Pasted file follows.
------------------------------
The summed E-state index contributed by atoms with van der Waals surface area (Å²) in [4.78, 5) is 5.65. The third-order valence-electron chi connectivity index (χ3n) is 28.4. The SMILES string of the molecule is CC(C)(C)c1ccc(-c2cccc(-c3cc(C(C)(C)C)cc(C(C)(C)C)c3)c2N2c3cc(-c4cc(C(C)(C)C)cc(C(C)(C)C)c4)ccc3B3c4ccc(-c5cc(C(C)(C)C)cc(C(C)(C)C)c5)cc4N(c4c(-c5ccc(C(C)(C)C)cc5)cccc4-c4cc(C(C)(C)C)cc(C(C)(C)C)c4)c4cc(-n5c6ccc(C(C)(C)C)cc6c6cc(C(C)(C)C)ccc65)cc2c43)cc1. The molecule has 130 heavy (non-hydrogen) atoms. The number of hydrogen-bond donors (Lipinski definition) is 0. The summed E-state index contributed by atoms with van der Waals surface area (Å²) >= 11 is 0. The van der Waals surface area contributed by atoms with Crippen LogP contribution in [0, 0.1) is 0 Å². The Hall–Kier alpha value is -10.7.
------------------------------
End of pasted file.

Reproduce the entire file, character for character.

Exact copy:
The summed E-state index contributed by atoms with van der Waals surface area (Å²) in [4.78, 5) is 5.65. The third-order valence-electron chi connectivity index (χ3n) is 28.4. The SMILES string of the molecule is CC(C)(C)c1ccc(-c2cccc(-c3cc(C(C)(C)C)cc(C(C)(C)C)c3)c2N2c3cc(-c4cc(C(C)(C)C)cc(C(C)(C)C)c4)ccc3B3c4ccc(-c5cc(C(C)(C)C)cc(C(C)(C)C)c5)cc4N(c4c(-c5ccc(C(C)(C)C)cc5)cccc4-c4cc(C(C)(C)C)cc(C(C)(C)C)c4)c4cc(-n5c6ccc(C(C)(C)C)cc6c6cc(C(C)(C)C)ccc65)cc2c43)cc1. The molecule has 130 heavy (non-hydrogen) atoms. The number of hydrogen-bond donors (Lipinski definition) is 0. The summed E-state index contributed by atoms with van der Waals surface area (Å²) >= 11 is 0. The van der Waals surface area contributed by atoms with Crippen LogP contribution in [0, 0.1) is 0 Å². The Hall–Kier alpha value is -10.7.